Clustering freezers saves hundreds of thousands of euros.
Heat captured for use in offices.
It does not seem too complicated. You just replace a large number of local energy guzzlers with one central, well-designed facility. That can be pretty lucrative, as they now know at PSG, where the new Radix Polaris freezer centre is delivering annual energy savings of around two hundred thousand euros. Tijs Breukink came to open the new coldroom officially on 5 November.
Freezers are necessary in plant sciences as researchers are constantly working with DNA, plasmids, proteins and other materials that need to be stored at -80 degrees Celsius. Until recently the department had hundreds of different freezers, spread around the building. The freezers produced heat as a by-product, which meant they had to work even harder to keep the materials cold. That gobbled up energy.
Hence the idea of creating a freezer centre, a series of freezers in a separate coldroom, whereby the heat produced by the freezers is captured and channelled away for reuse in heating offices. The people behind the centre, Arjo Meijering and Sjaak van Brugge, had to figure out how to do this themselves because there were no examples in other research institutions. They developed Radix Polaris in partnership with Van den Berg Koeltechniek. ‘This is innovation that came from the workers,’ said Tijs Breukink. ‘It’s all about smart combinations of existing applications.’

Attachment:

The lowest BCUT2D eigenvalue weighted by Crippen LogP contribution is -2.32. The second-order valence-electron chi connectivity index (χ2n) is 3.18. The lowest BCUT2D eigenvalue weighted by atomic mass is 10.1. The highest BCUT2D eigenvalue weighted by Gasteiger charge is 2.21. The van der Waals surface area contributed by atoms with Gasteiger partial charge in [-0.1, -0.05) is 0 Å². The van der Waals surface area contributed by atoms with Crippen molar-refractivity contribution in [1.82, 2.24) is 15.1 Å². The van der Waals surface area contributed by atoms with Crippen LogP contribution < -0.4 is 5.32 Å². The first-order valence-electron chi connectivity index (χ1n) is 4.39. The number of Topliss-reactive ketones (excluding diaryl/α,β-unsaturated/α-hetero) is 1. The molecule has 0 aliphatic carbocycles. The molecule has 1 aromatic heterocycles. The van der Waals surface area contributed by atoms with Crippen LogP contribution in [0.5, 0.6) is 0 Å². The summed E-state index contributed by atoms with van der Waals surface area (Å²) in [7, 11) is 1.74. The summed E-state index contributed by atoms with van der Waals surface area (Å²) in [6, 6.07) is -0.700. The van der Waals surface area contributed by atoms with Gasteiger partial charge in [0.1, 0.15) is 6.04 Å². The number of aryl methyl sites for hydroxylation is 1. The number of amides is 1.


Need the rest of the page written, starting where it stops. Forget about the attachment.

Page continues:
The freezer centre is replacing 34 old freezers, which in itself saves two hundred thousand euros a year in energy costs. And Polaris also reduces the risk of downtime. In the past, freezers would break down occasionally. Such faults had to be detected and dealt with within four hours as otherwise the plant material would have to be thrown away. The freezer centre has much better insulation and the temperature will only rise above the critical level after five days. It also has sensors that flag a fault immediately.
PSG has got the bug now and wants to build some smaller versions of Polaris to replace the remaining freezers. Ton van Scheppingen, director of operations at PSG, has ambitious targets for energy saving: he wants the sciences group’s gas and electricity consumption to be halved by 2018. That will require more sustainable innovations, including in the greenhouses behind Radix.